Posts Tagged ‘fantome’

freakin frog las vegas, pellicle update

Wednesday, July 20th, 2011

last weekend my buddy EH and I hopped on a plane to vegas to meet up with some old friends for some catching up.

  • unfortunately, our hotel was a hike from my go-to beer spot on the strip – burger bar.  that, and a rigid weekend schedule prevented much exploration once we set up shop at the hotel.  if only I had time for rosemary’s
  • the only answer was to stock up on some quality brews straight from the airport and stash them in the hotel for the weekend.
  • a few minutes on beerfly netted a couple promising spots – aces and ales and freaking frog.   the latter’s close proximity to the airport and supposedly extensive beer cooler clinched it, and as soon as we could grab a cab we headed over in the triple digit heat.
  • unfazed by the lack of windows and goofy exterior signage of the frog, we slipped in and were immediately welcomed with a decent draft selection.  however, the real action was in the frog’s walk-in cooler, where a fantastic variety of brews from all over awaited our perusal in a refreshingly cold environment.
  • after poring over the selection, a bottle of fantome’s saison was popped for immediate gratification, and bottles of DFH fort (boozy, sweet, and fruity, would do well with a few years on it) and olde school (warm, fruity, and full-bodied; great with a padron ’64 anniversary exclusivo), as well as a bottle of cantillon kriek (easily in my top 5), were nabbed for weekend enjoyment.
  • after checking out the impressive whisky attic at the frog (which supposedly stocks the largest variety in the US), we grabbed our stash and headed for a nearby liquor store, where significant quantities of swill were picked up for those in the party with less discerning palates.  that’s not to say a few crown-embossed tabs weren’t popped by yours truly that weekend…

 

  • upon returning to LA on sunday, I was greeted by a dramatic increase in the pellicle crowning my cuvee de blanc (possibly due to the recent increase in temps).  AP’s reaction was less enthusiastic than mine – hopefully she’ll forget about it next year come bottling time…

winter saison; tap handles

Wednesday, May 25th, 2011

after more than a month of weekend trips and get-togethers, I was itching to head out to the garage and get a boil going.

  • my timing couldn’t have been better – it was closing in on six months since I brewed my saison, so my plan was to bottle and keg it and pitch its successor onto the yeast cake.
  • I decided on a slight variation of the last saison recipe, and included some carafa II to add a slight roastiness that was a big hit in my black lager:
    • 0.50 lb Rice Hulls (0.0 SRM) Adjunct 2.04 %
      18.00 lb Pale Malt (2 Row) Bel (3.0 SRM) Grain 73.47 %
      1.50 lb Munich Malt – 10L (10.0 SRM) Grain 6.12 %
      1.50 lb Wheat Malt, Bel (2.0 SRM) Grain 6.12 %
      1.25 lb Carafa II (412.0 SRM) Grain 5.10 %
      0.25 lb Caramunich Malt (56.0 SRM) Grain 1.02 %
      3.00 oz Spalter [3.00 %] (70 min) Hops 13.0 IBU
      1.50 oz Spalter [3.00 %] (0 min) Hops
      1.50 lb Honey (1.0 SRM) Sugar 6.12 %
  • as shown above, I also subbed in local PV wildflower honey for the candi sugar (added at flameout for a final OG of 1.063.), used lower AA hops for a total of 13 IBUs, mashed higher at 151F, and didn’t oxygenate before racking onto the cake.  the last three tweaks were made in the hopes of giving my bugs a little extra help over the long run.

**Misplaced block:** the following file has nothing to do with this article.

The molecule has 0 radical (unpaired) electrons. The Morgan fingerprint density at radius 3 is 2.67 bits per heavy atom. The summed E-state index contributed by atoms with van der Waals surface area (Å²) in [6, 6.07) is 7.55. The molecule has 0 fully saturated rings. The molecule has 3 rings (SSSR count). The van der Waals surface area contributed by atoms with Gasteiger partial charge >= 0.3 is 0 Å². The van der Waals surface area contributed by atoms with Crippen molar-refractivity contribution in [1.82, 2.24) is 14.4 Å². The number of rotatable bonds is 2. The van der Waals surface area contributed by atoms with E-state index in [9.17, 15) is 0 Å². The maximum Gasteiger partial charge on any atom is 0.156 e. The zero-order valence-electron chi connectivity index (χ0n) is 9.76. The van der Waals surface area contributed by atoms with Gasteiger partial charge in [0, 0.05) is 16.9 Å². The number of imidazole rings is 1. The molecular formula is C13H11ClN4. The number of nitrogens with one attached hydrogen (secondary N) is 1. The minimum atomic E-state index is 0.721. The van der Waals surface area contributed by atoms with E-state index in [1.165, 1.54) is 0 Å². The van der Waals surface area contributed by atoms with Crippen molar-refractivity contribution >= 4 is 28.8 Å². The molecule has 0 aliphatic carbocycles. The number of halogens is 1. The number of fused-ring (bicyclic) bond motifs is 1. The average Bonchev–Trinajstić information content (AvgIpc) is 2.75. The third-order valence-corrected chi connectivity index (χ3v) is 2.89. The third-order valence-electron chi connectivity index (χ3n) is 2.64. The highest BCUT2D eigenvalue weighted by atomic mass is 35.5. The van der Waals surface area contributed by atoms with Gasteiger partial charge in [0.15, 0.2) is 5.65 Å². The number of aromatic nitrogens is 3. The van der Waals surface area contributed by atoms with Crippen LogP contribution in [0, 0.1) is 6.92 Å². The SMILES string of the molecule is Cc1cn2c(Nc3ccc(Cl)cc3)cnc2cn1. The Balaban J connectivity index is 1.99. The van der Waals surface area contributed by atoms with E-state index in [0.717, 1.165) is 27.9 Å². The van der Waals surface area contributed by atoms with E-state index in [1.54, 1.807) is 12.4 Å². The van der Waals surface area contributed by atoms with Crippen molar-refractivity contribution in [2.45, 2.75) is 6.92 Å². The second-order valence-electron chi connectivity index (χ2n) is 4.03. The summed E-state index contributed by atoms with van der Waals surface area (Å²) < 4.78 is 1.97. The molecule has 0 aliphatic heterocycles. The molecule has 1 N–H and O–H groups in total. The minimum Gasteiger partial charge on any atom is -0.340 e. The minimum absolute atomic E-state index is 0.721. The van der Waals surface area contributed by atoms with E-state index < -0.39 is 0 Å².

• speaking of bugs, the WLP566, WLP655, and the series of fantome dregs I added (noel at 2 days and saison at 5 months into fermentation) did some great work on my summer saison – the end result had a tropical fruity aroma with some assertive funk and slight sourness in the sample I took while bottling.  I couldn’t help but let out a sigh of relief when I popped the carboy cap and was welcomed by a funky pellicle and fruity, sour aroma.
  • additionally, I collected four gallons of additional runoff from my mash tun and added 1.5 lbs of honey to make what I’ll call a “small braggot.”  I boiled it down to 3 gallons (at an OG of 1.033), hopped it proportionately to the winter saison, and pitched a small slurry of my saison blend into the results.
  • after a day or so of anxiety, both the winter saison and the braggot took off vigorously.  at least I’ll have 10 gallons of summer saison to keep me company while I wait six more months for this one!

In addition to my brew session, I also got around to putting together a custom tap handle for my keezer.

  • after sourcing a wood insert nut at lowe’s, I drilled a hole into a smooth piece of driftwood I picked up from wright’s beach and threaded the nut in.  this handle will signify the “wild” tap of my keezer, which will soon be pouring my wild patersbier and saison.

stuffed sandwich

Wednesday, April 6th, 2011

last weekend AP and I found ourselves in san gabriel to meet up with EH and CH for our first stuffed sandwich experience.

  • in the same vein as toronado, stuffed sandwich has been around for decades and has achieved an almost legendary status.  like bars such as toronado and zeitgeist, stuffed sandwich is not for wimps, but those that stick to their guns, do their research, and follow the prescribed routine are greatly rewarded.
  • as we walked in the door, I got a text from EH reminding me of rule #1: order food first.  there are two lines (one for beer, one for food); if you get in the beer line first you are in for a rude awakening.
  • AP and I handled rule #1 without breaking a sweat, but got stuck at rule #2: bring your own glass.  luckily, EH brought enough glassware for the whole group, so I was only paper cupping it for a minute or two.  alternatively, we could have bought a glass from the wall of glassware inside.